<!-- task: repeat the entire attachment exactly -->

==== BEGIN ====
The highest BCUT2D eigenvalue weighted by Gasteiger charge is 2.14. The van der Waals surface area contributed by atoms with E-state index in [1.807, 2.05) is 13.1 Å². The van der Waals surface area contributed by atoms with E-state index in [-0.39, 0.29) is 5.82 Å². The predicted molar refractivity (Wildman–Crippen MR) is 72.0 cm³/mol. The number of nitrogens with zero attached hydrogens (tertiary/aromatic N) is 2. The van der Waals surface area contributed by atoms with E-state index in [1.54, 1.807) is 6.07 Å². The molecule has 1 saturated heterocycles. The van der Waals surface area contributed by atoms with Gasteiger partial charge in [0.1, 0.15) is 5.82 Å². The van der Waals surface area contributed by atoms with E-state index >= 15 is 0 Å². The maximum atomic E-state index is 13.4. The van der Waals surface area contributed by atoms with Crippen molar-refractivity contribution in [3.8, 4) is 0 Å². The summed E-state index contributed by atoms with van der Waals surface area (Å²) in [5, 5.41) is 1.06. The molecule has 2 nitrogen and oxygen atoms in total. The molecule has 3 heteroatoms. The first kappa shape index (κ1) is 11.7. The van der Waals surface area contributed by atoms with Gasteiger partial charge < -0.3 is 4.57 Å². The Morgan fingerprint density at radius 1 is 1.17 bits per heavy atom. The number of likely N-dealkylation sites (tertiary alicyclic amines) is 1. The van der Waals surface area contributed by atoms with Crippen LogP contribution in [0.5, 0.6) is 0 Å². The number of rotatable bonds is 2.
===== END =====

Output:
The highest BCUT2D eigenvalue weighted by Gasteiger charge is 2.14. The van der Waals surface area contributed by atoms with E-state index in [1.807, 2.05) is 13.1 Å². The van der Waals surface area contributed by atoms with E-state index in [-0.39, 0.29) is 5.82 Å². The predicted molar refractivity (Wildman–Crippen MR) is 72.0 cm³/mol. The number of nitrogens with zero attached hydrogens (tertiary/aromatic N) is 2. The van der Waals surface area contributed by atoms with E-state index in [1.54, 1.807) is 6.07 Å². The molecule has 1 saturated heterocycles. The van der Waals surface area contributed by atoms with Gasteiger partial charge in [0.1, 0.15) is 5.82 Å². The van der Waals surface area contributed by atoms with E-state index >= 15 is 0 Å². The maximum atomic E-state index is 13.4. The van der Waals surface area contributed by atoms with Crippen molar-refractivity contribution in [3.8, 4) is 0 Å². The summed E-state index contributed by atoms with van der Waals surface area (Å²) in [5, 5.41) is 1.06. The molecule has 2 nitrogen and oxygen atoms in total. The molecule has 3 heteroatoms. The first kappa shape index (κ1) is 11.7. The van der Waals surface area contributed by atoms with Gasteiger partial charge < -0.3 is 4.57 Å². The Morgan fingerprint density at radius 1 is 1.17 bits per heavy atom. The number of likely N-dealkylation sites (tertiary alicyclic amines) is 1. The van der Waals surface area contributed by atoms with Crippen LogP contribution in [0.5, 0.6) is 0 Å². The number of rotatable bonds is 2.